JetBlue Airways tacks on new flights to Charleston, and some fares start to fall.
Departure and arrival times for the new JetBlue service:
Charleston to Reagan Nat'l
Reagan Nat'l to Charleston
The airline added two routes to its daily schedule Thursday between Charleston International and the nation's capital, challenging the tight grip that US Airways has had on the Reagan National market from South Carolina's busiest airport.
One local resident tweeted Thursday that he paid $652 for a US Airways flight to Reagan National this week while the same flight next week will drop to $328.
A round-trip JetBlue flight between Charleston and Reagan National leaving June 27 and returning June 30 starts at $283, according to the airline's website. A similar US Airways' flight starts at $278.
JetBlue officials noted that its rivals usually lower or match prices when the New York-based carrier enters the picture.
"Reagan National Airport, traditionally known as a high-fare airport, has greatly benefited from the JetBlue effect, as our new service has resulted in a significant reduction in fares in the markets we serve and substantial increase in travelers," said Rob Land, senior vice president of government affairs.
US Airways now offers five flights between Charleston and Reagan National, which is just outside Washington, D.C., in northern Virginia. They will remain in place.
"We have no changes planned to our flight schedule at this time," spokeswoman Michelle Mohr said.
Richard Ward of Texas, who was in the Charleston area visiting relatives, was among the first passengers on Thursday's inaugural departing flight.
"I'm very much in favor of businesses expanding and giving service to customers and potential customers with quality," Ward said.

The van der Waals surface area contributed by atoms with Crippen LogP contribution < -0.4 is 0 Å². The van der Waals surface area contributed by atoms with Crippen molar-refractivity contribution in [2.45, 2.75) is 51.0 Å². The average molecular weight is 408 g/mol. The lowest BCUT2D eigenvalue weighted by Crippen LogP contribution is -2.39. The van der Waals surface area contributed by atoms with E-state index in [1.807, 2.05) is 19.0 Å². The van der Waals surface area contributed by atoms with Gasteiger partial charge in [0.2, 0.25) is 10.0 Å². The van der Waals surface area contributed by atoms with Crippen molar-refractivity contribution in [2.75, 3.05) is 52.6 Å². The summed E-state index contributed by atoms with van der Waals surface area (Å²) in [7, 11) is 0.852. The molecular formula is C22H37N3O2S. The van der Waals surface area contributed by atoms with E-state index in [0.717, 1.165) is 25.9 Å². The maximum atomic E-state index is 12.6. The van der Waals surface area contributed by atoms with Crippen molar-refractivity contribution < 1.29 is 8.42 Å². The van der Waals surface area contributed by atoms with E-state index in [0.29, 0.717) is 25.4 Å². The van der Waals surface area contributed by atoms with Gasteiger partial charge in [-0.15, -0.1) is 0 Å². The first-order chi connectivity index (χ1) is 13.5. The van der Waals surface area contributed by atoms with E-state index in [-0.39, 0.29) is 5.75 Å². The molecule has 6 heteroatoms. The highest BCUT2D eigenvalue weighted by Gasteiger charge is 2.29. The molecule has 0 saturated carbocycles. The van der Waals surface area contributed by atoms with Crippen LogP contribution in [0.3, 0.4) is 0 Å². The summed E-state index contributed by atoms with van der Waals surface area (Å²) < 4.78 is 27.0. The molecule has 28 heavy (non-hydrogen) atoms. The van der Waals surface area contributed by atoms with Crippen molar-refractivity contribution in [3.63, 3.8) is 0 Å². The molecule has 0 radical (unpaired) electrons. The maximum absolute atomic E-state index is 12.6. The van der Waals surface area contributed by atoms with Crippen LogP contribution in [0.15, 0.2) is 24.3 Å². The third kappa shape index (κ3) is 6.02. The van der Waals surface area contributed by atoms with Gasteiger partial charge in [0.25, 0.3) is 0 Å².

Passengers received festively wrapped presents that included a JetBlue pen, a Charleston Chew candy bar and a luggage tag.
JetBlue started serving Charleston in February 2013 with flights to JFK International in New York and a third to Boston.
It picked up the D.C. routes from the merger of American Airlines and US Airways. In approving that combination, regulators required what will become the new American Airlines to give up 52 of its highly coveted landing slots at Reagan National. JetBlue gained 12 of those in January.
JetBlue is using 100-seat Embraer jets on the Charleston route.
The new service to Washington is expected to be a boost to business travelers, tourists and even politicians, because it will give them greater access to the nation's capital.
Charleston airport officials welcomed the new flights in a ceremony Thursday across from JetBlue's ticket counter.
"We all know that takeoff and landing slots at Washington Reagan are precious resources, and JetBlue's new flights make a bold statement about their belief in our community," said Larry Richter, vice chairman of the Charleston County Aviation Authority.
The airport handles 132 daily arrivals and departures, and offers travelers nonstop service to 14 cities and 18 domestic airports
Charleston's air travel continues to surge in part because of the spinoff from Boeing Co.'s growing airplane assembly operation and Charleston's thriving tourism industry.
A record of nearly 2.9 million travelers passed through Charleston International in 2013. The number is projected to climb to 3.5 million by 2022, prompting officials to invest about $200 million to expand and renovate the passenger terminal by next year.
Based on the latest available figures from the fourth quarter of 2013 from the U.S. Department of Transportation, the average airfare in Charleston was $397.
Reach Warren L. Wise at 937-5524 or twitter.com/warrenlancewise.
Cynara Charles-Pierre (right), director of corporate communications for JetBlue Airways, helps launch the carrier’s new nonstop service between Charleston and Reagan Washington on Thursday as Charleston County Aviation Authority Vice Chairman Larry Richter looks on.×
Notice about comments:
The Post and Courier is pleased to offer readers the enhanced ability to comment on stories. Some of the comments may be reprinted elsewhere in the site or in the newspaper. We ask that you refrain from profanity, hate speech, personal comments and remarks that are off point.